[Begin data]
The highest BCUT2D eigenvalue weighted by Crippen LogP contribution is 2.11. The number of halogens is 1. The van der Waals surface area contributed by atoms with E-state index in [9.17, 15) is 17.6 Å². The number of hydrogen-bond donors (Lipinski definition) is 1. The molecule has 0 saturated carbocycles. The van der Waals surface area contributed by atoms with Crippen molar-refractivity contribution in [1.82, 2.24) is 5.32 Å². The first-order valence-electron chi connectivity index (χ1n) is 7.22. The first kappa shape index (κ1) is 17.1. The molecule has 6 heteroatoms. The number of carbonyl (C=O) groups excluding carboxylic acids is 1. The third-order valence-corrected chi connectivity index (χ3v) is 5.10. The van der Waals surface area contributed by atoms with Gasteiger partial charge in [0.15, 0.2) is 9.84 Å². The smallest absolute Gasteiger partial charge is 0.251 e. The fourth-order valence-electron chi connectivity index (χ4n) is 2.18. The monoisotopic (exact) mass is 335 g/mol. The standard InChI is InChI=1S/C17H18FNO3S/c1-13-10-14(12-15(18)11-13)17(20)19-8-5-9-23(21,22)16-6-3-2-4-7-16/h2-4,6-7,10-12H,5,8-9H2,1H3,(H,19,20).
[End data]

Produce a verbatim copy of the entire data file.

The highest BCUT2D eigenvalue weighted by Crippen LogP contribution is 2.11. The number of halogens is 1. The van der Waals surface area contributed by atoms with E-state index in [9.17, 15) is 17.6 Å². The number of hydrogen-bond donors (Lipinski definition) is 1. The molecule has 0 saturated carbocycles. The van der Waals surface area contributed by atoms with Crippen molar-refractivity contribution in [1.82, 2.24) is 5.32 Å². The first-order valence-electron chi connectivity index (χ1n) is 7.22. The first kappa shape index (κ1) is 17.1. The molecule has 6 heteroatoms. The number of carbonyl (C=O) groups excluding carboxylic acids is 1. The third-order valence-corrected chi connectivity index (χ3v) is 5.10. The van der Waals surface area contributed by atoms with Gasteiger partial charge in [0.15, 0.2) is 9.84 Å². The smallest absolute Gasteiger partial charge is 0.251 e. The fourth-order valence-electron chi connectivity index (χ4n) is 2.18. The monoisotopic (exact) mass is 335 g/mol. The standard InChI is InChI=1S/C17H18FNO3S/c1-13-10-14(12-15(18)11-13)17(20)19-8-5-9-23(21,22)16-6-3-2-4-7-16/h2-4,6-7,10-12H,5,8-9H2,1H3,(H,19,20).